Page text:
Here is a poem about making a poem. The first stanza, a single sentence, stretches out through cosmic imagery: “light sift[ing] down,” “erasable darkness seep[ing] up,” “the crack to the radiant world closing in on itself.” The diction here is high, poetic. Then suddenly the next stanza plunks us down to earth with “One way of putting it.” What follows is in a sense another poem describing the same event in more mundane language: what’s happening is simply “twilight.” But even this mundane diction shifts in the final sentence’s elusive metaphor: “Dream of the golden fire piece.” Though I might be wrong, I take this as the sun in its setting. Meanwhile, as the poem moves through its levels of diction (the title reaching the lowest level, with its intentionally faulty grammar), at the same time it plays back and forth with images of motion and of stillness. In the first stanza, “everything suddenly stopped”; in the poem’s final line, the dream “Is ever-restless, ever-turning.” I finish this poem feeling a bit off balance: are we still or moving? are our feet on the ground or floating through cosmic heights?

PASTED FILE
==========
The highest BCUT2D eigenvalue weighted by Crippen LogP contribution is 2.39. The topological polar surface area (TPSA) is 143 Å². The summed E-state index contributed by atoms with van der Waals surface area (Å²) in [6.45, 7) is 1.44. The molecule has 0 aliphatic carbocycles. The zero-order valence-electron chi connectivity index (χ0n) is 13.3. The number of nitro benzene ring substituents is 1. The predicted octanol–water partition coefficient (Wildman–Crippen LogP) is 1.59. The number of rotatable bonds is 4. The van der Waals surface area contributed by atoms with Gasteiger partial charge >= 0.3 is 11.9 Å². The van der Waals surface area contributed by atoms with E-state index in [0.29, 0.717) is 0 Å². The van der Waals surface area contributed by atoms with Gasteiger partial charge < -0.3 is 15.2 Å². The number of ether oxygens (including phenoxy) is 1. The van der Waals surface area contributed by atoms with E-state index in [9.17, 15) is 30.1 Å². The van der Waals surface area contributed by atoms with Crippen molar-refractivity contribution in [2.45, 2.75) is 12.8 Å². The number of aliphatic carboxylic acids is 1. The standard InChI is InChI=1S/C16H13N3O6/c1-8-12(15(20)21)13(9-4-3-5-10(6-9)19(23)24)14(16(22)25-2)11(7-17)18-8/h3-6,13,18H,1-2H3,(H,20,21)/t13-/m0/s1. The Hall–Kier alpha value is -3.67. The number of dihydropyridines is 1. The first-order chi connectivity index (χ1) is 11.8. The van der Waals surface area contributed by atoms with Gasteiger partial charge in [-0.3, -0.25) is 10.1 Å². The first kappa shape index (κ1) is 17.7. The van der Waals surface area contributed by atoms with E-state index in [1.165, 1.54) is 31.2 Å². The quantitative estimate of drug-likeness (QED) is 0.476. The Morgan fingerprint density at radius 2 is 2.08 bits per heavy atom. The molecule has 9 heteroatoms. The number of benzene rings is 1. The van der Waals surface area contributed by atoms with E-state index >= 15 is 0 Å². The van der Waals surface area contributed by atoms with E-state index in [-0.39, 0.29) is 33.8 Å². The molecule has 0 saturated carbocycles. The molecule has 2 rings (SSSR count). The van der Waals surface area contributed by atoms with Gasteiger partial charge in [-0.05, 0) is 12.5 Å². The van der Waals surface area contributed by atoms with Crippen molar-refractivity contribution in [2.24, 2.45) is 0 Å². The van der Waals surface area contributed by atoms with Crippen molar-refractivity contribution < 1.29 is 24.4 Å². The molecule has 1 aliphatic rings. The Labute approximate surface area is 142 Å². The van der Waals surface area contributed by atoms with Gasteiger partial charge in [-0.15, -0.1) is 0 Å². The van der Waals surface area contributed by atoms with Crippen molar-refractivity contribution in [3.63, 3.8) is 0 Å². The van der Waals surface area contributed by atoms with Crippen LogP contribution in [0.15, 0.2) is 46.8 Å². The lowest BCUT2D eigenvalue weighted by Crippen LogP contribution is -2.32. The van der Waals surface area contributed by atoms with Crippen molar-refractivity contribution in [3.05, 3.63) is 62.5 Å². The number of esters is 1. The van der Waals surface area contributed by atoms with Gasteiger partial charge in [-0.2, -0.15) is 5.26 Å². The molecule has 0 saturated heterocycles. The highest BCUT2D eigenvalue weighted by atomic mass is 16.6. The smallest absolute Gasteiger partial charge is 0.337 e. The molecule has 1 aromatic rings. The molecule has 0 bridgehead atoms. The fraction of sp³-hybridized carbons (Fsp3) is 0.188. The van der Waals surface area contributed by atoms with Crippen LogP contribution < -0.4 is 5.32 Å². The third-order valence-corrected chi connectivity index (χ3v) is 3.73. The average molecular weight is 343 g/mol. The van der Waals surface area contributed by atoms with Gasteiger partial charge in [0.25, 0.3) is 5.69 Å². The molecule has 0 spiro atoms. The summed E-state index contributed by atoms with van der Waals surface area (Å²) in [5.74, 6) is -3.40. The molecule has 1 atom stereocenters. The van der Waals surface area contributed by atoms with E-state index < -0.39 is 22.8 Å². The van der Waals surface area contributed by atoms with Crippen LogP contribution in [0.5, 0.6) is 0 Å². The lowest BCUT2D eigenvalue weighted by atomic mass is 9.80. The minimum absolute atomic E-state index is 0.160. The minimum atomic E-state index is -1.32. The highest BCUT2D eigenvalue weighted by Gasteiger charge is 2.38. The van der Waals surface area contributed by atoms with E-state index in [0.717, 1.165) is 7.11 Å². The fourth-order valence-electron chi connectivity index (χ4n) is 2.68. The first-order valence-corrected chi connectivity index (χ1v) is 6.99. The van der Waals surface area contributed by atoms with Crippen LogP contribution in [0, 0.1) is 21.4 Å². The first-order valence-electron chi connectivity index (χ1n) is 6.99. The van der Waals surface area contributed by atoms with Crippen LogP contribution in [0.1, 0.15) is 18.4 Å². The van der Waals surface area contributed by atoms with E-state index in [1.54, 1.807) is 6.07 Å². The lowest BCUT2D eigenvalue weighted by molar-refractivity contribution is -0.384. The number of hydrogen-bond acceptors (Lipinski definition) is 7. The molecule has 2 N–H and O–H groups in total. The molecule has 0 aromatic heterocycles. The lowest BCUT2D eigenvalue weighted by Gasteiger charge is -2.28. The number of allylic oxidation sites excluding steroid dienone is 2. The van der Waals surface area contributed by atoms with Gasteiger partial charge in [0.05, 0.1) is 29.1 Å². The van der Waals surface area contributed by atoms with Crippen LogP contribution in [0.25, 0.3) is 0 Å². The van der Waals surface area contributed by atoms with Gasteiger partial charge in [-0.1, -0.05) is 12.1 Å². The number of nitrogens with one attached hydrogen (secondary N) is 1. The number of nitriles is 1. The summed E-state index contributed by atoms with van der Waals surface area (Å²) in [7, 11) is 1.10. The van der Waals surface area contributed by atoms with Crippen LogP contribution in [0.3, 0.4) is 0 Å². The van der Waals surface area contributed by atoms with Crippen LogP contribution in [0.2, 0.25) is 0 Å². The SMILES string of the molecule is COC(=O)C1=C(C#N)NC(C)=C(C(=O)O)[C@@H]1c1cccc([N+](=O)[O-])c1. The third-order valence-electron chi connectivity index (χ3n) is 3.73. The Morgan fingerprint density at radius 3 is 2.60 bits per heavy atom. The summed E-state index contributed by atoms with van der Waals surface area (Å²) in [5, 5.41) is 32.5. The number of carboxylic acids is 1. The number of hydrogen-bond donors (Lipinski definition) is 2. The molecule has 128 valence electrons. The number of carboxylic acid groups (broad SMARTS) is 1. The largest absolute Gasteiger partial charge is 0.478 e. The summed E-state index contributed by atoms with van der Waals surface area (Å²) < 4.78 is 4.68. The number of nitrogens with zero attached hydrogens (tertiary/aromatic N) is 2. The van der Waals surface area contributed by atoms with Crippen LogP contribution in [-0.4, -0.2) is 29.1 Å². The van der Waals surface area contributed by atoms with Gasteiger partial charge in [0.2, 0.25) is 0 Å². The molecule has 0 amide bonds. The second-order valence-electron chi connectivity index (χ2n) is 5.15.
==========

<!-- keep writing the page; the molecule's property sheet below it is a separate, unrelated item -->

It’s funny how light sifts down, out of itself,
How thin, erasable darkness seeps up and expands,
Gauzing the underworld,
thththhththththththththeverything suddenly stopped,
No wind, no movement, no words,
The wheel stilled, the crack to the radiant world closing in on itself.
One way of putting it.
ththththththththhththAnother would be it’s twilight time,
Last clouds chasing each other across the western mountains.
Along the scarred creek bank, nothing stirs.
Dream of the golden fire piece, however,
thththhthththththththththtIs ever-restless, ever-turning.
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Written by: Peggy Rosenthal
Peggy Rosenthal writes widely on poetry as a spiritual resource. Her books include Praying through Poetry: Hope for Violent Times (Franciscan Media), and The Poets’ Jesus (Oxford). See Amazon for a full list. She also teaches an online course, “Poetry as a Spiritual Practice,” through Image’s Glen Online program.